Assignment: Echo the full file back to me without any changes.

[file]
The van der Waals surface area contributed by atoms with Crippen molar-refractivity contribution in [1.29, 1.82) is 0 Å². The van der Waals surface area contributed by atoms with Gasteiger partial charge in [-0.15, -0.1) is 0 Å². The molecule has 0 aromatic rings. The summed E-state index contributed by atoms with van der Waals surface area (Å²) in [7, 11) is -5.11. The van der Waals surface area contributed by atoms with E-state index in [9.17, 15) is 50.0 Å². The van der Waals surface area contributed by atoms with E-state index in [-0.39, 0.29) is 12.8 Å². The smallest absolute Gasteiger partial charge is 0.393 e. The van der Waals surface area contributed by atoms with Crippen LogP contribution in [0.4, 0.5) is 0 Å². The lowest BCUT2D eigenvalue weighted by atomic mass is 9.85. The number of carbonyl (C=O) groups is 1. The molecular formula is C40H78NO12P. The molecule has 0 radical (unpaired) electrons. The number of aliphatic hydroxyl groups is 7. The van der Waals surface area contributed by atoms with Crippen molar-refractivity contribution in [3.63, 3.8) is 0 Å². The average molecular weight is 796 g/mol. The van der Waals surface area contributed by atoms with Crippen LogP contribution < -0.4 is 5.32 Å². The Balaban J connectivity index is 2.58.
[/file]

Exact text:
The van der Waals surface area contributed by atoms with Crippen molar-refractivity contribution in [1.29, 1.82) is 0 Å². The van der Waals surface area contributed by atoms with Gasteiger partial charge in [-0.15, -0.1) is 0 Å². The molecule has 0 aromatic rings. The summed E-state index contributed by atoms with van der Waals surface area (Å²) in [7, 11) is -5.11. The van der Waals surface area contributed by atoms with E-state index in [9.17, 15) is 50.0 Å². The van der Waals surface area contributed by atoms with E-state index in [-0.39, 0.29) is 12.8 Å². The smallest absolute Gasteiger partial charge is 0.393 e. The van der Waals surface area contributed by atoms with Crippen LogP contribution in [0.4, 0.5) is 0 Å². The lowest BCUT2D eigenvalue weighted by atomic mass is 9.85. The number of carbonyl (C=O) groups is 1. The molecular formula is C40H78NO12P. The molecule has 0 radical (unpaired) electrons. The number of aliphatic hydroxyl groups is 7. The van der Waals surface area contributed by atoms with Crippen molar-refractivity contribution in [3.63, 3.8) is 0 Å². The average molecular weight is 796 g/mol. The van der Waals surface area contributed by atoms with Crippen LogP contribution < -0.4 is 5.32 Å². The Balaban J connectivity index is 2.58.